"Will you strive for justice and peace among all people, loving your neighbor as yourself?"
This is one of the promises in the Baptismal Covenant. I've written before here and here of the distinctive North American use of the Baptismal Covenant, and especially regular recitation by all present at baptisms, confirmations, and the Easter Vigil. Certainly, this would be important in developing an Episcopal culture for health care.
But, what comes under the category of justice? . Health care institutions are only involved in the justice system at the periphery. Some of us have cared for prisoners, and there are health care providers in that system; but for Episcopal health care institutions this is not a formative issue.
Moreover, in health care justice has a rather specific connotation. Justice is the fourth category in "the Georgetown Mantra," the categories of respecting personhood that currently pervade clinical ethics. In discussions of health care ethics, the question of justice is how the issue under discussion affects others beside patient and providers, including family, other patients, and society at large. Justice issues can be as large as national decisions of health care policy; or as intimate as which of two eligible patients gets access to the one available donor organ or mechanical ventilator. It can be both at the same time, as when a hospital decides how much care can be provided to patients who can't pay, and has to decide how this applies to the person who just walked into the ER.
Justice is also the category under which money issues are discussed. Almost inevitably, when a money issue is raised in an ethics discussion it is prefaced with an apology: " I hate to bring up money, but.... " We are appropriately wary of "putting a value on human life (or suffering or rights)." At the same time, care does cost something, and funds are not unlimited. Corporations have, in the past at least, practiced the notorious "Pinto planning" - calculating the cost of a safety-oriented engineering change against the probable liability and legal costs resulting from not making the change. Many now are making decisions regarding whether to reduce health benefits of employees. We do make such decisions, if indirectly. When we do, it is certainly an issue of justice.
So, how would an Episcopal culture for health care reflect justice among all people? Certainly, economic concerns would be one expression. In recent years, as so many Christians have wrestled with issues of human sexuality and family relationships, we have often been reminded that in the Bible there are many more references to economic issues than to issues of human sexuality. In most cases, those issues relate to economic behavior as an expression of justice and wholeness. The various laws related to the year of the Jubilee, and the restrictions on lending reflect that theme. The repeated calls for justice in Isaiah and Amos reflect behavior and class structures expressing significant economic differences. Micah tells us it is the first thing that God requires. Jesus’ proclamations of the Kingdom, whether in reading from Isaiah in Luke 4 or in the Last Judgment in Matthew 25, insist that the Kingdom serves the poor and the least. The promise that “the first will be last and the last, first,” seems to apply as much in financial status as in social status. I have already written about the poor in an Episcopal culture for health care. Caring for them is as much an expression of justice as of compassion.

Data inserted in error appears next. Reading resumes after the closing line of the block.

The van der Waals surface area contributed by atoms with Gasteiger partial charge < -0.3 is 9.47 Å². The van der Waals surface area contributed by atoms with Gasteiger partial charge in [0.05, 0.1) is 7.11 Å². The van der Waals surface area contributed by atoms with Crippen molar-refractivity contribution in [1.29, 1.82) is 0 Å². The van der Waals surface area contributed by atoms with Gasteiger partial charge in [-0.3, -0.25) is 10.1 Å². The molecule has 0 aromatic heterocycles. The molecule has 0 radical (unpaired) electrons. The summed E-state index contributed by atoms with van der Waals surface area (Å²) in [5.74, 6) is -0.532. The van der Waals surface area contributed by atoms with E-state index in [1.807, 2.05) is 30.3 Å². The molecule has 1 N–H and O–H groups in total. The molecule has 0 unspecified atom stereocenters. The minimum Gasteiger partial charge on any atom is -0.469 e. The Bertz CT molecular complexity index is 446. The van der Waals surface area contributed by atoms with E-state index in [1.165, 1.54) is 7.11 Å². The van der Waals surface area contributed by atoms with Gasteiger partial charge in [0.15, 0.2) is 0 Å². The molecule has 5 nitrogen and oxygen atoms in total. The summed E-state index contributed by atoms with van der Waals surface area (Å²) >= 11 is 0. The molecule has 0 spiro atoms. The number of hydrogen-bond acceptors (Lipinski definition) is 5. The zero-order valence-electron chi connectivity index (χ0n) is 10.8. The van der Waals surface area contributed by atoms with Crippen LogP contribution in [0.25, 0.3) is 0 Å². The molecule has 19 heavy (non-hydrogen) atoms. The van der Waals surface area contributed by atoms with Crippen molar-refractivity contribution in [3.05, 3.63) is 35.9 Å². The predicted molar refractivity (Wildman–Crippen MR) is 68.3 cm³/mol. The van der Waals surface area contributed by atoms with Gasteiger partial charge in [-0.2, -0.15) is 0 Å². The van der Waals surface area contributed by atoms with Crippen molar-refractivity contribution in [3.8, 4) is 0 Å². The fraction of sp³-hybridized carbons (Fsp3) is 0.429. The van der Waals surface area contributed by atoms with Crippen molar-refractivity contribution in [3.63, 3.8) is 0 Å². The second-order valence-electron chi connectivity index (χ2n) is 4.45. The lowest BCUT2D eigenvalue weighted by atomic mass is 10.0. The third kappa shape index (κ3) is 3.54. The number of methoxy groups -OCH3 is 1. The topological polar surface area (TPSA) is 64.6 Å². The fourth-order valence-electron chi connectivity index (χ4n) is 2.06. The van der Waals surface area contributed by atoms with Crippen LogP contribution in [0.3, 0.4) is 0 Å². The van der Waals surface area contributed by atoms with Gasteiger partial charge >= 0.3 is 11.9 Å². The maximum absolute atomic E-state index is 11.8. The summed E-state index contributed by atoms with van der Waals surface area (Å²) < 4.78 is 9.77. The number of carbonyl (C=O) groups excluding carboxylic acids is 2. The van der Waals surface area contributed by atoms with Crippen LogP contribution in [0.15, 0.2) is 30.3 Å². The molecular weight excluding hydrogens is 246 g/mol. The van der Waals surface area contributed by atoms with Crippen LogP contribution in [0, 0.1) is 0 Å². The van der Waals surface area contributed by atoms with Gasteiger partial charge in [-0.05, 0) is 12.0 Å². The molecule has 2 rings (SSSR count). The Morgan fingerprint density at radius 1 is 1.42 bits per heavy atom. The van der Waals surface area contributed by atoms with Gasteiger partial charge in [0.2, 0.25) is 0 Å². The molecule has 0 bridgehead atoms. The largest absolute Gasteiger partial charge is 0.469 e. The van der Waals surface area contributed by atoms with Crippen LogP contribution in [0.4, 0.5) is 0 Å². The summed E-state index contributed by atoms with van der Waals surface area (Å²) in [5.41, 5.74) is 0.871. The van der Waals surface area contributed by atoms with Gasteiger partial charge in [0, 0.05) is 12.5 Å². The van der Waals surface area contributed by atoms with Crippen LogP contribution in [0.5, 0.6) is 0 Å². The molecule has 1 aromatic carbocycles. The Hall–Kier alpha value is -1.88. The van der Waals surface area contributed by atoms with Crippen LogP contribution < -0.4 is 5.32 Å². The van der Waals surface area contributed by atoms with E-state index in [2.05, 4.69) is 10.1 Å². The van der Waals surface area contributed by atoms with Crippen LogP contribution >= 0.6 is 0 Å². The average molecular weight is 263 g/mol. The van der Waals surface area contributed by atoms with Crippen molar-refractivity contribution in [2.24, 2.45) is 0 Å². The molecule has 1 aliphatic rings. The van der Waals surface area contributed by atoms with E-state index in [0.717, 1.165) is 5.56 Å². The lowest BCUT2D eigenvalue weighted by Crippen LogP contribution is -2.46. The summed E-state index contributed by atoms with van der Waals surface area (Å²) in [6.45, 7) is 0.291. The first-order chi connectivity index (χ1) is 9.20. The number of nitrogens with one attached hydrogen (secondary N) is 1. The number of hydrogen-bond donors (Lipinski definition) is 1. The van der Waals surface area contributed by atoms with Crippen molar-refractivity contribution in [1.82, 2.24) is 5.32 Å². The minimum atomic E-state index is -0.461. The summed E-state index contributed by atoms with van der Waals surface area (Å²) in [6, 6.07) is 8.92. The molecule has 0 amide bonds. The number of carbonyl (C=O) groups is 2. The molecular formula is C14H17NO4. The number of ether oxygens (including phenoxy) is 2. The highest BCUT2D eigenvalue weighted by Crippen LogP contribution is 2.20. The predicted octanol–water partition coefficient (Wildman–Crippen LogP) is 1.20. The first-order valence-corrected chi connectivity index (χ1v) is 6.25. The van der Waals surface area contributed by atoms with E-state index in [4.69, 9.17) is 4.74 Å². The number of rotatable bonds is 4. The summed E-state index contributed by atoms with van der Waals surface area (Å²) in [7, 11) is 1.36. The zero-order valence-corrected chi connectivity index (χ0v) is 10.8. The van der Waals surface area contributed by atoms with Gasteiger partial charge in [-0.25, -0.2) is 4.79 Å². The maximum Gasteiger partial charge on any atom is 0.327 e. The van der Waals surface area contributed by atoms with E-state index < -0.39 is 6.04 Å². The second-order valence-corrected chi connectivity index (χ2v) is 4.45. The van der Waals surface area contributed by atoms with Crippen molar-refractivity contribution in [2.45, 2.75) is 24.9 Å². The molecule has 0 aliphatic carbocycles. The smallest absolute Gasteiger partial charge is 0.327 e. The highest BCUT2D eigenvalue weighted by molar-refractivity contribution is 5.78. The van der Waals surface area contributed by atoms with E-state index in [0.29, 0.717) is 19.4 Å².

Other aspects of justice would also seem to be important. For example, does the institution have policies to support a diverse leadership and staff? How many different expressions of diversity are recognized and celebrated? Issues of social justice respecting persons regardless of age, race, gender, creed, or sexual orientation may reflect contemporary political considerations, but they also reflect the Biblical tradition of welcoming the sojourner and the Christian tradition that all are equal before God.
Respecting patient rights in clinical and research ethics would also seem relevant to issues of justice. After all, justice is, as has been noted, one of the principles of “the Georgetown Mantra.” The intent in articulating those principles is to insure an approach to care based in respect for persons.
Related to that would be policies and practices in an institution built on obeying relevant laws and regulations. Federal, state, and municipal laws, and standards of various accrediting organizations are oriented directly or indirectly to protecting patients, families, and staff. And violation of laws would involve the institution with the justice system.
This is a preliminary reflection on how an Episcopal culture for health care would reflect this injunction from the Baptismal Covenant. Further reflection could center around our concepts of “peace” and “all people” and “neighbor.” However, justice is an appropriate place to start. It is where the injunction begins. It is a central theme of “walking humbly before God.” It would certainly be an identifiable dynamic of an Episcopal culture for health care.